Little Tibet creates a space for Himalayan comfort food

Before opening the restaurant in March 2019, the family ran a food cart called dZi Little Tibet for three years.
A plate of Bhajia, an appetizer made with spinach, ginger, onion and cilantro that are fried in chickpea flour and topped with a tamarind chutney.
Bhajia are an appetizer made with spinach, ginger, onion and cilantro that are fried in chickpea flour and topped with a tamarind chutney. Photo by Erica Krug

Little Tibet owner Namgyal Ponsar greets me with a warm cup of creamy chai tea, a welcome drink on a damp December day. The music of Ani Choying — “she’s known as the singing Buddhist nun,” Ponsar says with a smile — plays in the background. With her restaurant on East Johnson Street, which she owns with her brother Tharten Tsering and brother-in-law Thinley Tenzin, Ponsar says she wanted the opportunity to share her Tibetan culture with the Madison community.

Before opening the restaurant in March 2019, the family ran a food cart called dZi Little Tibet for three years. Ponsar says after the success of the food cart they were ready to move to the next level. “We felt like we needed to take a risk and open a restaurant for the people of the Madison,” Ponsar says. “People in Madison like a lot of ethnic foods and [we thought] it would be a good addition for our community.”

Thinley Tenzin (from left to right)

Tharten Tsering, Namgyal Ponsar and Thinley Tenzin (from left to right) Photo by Erica Krug

Raised in India, Ponsar moved the United States in 2000, the first of her family to come to this country. Living in New York City, Ponsar had a flea market in Times Square. “And then September 11 happened,” Ponsar says. “I couldn’t afford to stay open — the rent was high and I didn’t have any more customers. I was thinking about moving to a different city so a cousin suggested I come to Madison.”

Many members of Ponsar’s family followed her to Madison, including Tsering who went to culinary school in India. In 2016, the family decided to open the food cart; three years later they opened their restaurant.

At Little Tibet they serve what Ponsar calls “Himalayan” food. “When I say ‘Himalayan’ there are a couple of countries that we share a lot in common in terms of food, religion, culture, which includes Nepal, Tibet and Bhutan,” Ponsar says. “I made my menu based on those three countries. I picked a little from each place.”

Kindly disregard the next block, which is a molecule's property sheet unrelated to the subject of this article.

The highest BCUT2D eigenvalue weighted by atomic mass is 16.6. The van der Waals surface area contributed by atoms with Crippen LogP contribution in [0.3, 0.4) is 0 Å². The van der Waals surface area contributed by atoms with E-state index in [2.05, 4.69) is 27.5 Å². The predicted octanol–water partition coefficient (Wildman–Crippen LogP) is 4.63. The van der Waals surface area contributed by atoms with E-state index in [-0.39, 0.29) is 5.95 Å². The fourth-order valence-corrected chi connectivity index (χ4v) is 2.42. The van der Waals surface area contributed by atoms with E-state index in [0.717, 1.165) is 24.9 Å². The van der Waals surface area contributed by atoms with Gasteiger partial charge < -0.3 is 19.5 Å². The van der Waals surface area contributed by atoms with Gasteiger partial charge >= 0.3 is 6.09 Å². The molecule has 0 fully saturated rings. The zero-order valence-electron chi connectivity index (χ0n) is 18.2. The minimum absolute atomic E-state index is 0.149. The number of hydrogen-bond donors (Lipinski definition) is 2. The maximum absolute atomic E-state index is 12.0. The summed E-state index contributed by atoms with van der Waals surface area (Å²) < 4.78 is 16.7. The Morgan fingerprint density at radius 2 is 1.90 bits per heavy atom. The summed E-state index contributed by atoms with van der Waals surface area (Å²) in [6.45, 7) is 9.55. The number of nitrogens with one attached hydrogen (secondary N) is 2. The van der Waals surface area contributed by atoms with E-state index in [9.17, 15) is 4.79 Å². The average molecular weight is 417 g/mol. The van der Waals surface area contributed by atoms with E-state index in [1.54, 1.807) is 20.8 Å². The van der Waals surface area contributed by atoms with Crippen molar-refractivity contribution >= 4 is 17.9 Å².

a bowl of mini momo soup with chopsticks

Mokthu, or mini momo soup, is made with a flavorful vegetable broth and dumplings filled with spinach, potato and scallions. Photo by Erica Krug

Little Tibet’s signature dish, dumplings — called momo — are Himalayan “soul food,” Ponsar says. “All three countries, Nepal, Tibet, and Bhutan, they eat momo a lot. It’s a food for celebration usually.” Little Tibet’s momo, filled with beef, chicken or vegetarian (potatoes and spinach) are traditionally served steamed and come with vegetable broth soup and fermented beet and daikon radish salad. Smaller dumplings are also available in a special soup — “it’s called ‘mokthu’ but in American we call it mini momo soup,” Ponsar says. Shaped a little differently with a small “tail,” Ponsar says the mini momos, also filled with spinach, potatoes, scallions and garlic, have a name that translates to “mouse.” Served in a large bowl of vegetable broth with lots of vegetables, this dish is comfort food defined.

“I think this food is full of nutrients,” Ponsar says. “The broth that I make is made with fresh vegetables cut every morning. Instead of things out throwing out — like when you peel the carrots — I wash the skin really well and then boil the vegetables like broccoli stem, carrot peels, cabbage, ginger and celery. When we have left over vegetables, we turn it into broth.”

storefront of Little Tibet

Little Tibet opened on East Johnson Street in March 2019

“Our food is nothing fancy,” Ponsar says. “We just try to source really quality ingredients. Our food is very traditional, very simple.” While Ponsar spent two years farming for the food cart at the Farley Center in Verona, she took this year off because of opening the restaurant. She now relies on other local farmers to provide the restaurant with lots of organic vegetables and herbs including radishes, jalapeños, tomatoes, cucumbers, cabbages and cilantro. “We have friends who are amateur farmers and they grow food for us so I can use a lot of fresh ingredients in the summer,” Ponsar says.

Coming up on their first anniversary, Ponsar says all of the challenges that come with owning a restaurant, including worker shortages and the physical and mental demands of the job, have been worth it. “Deep down there is this sense of pride and rewarding feeling that at least we took the risk and now we are giving the opportunity to people to come and experience our culture,” Ponsar says.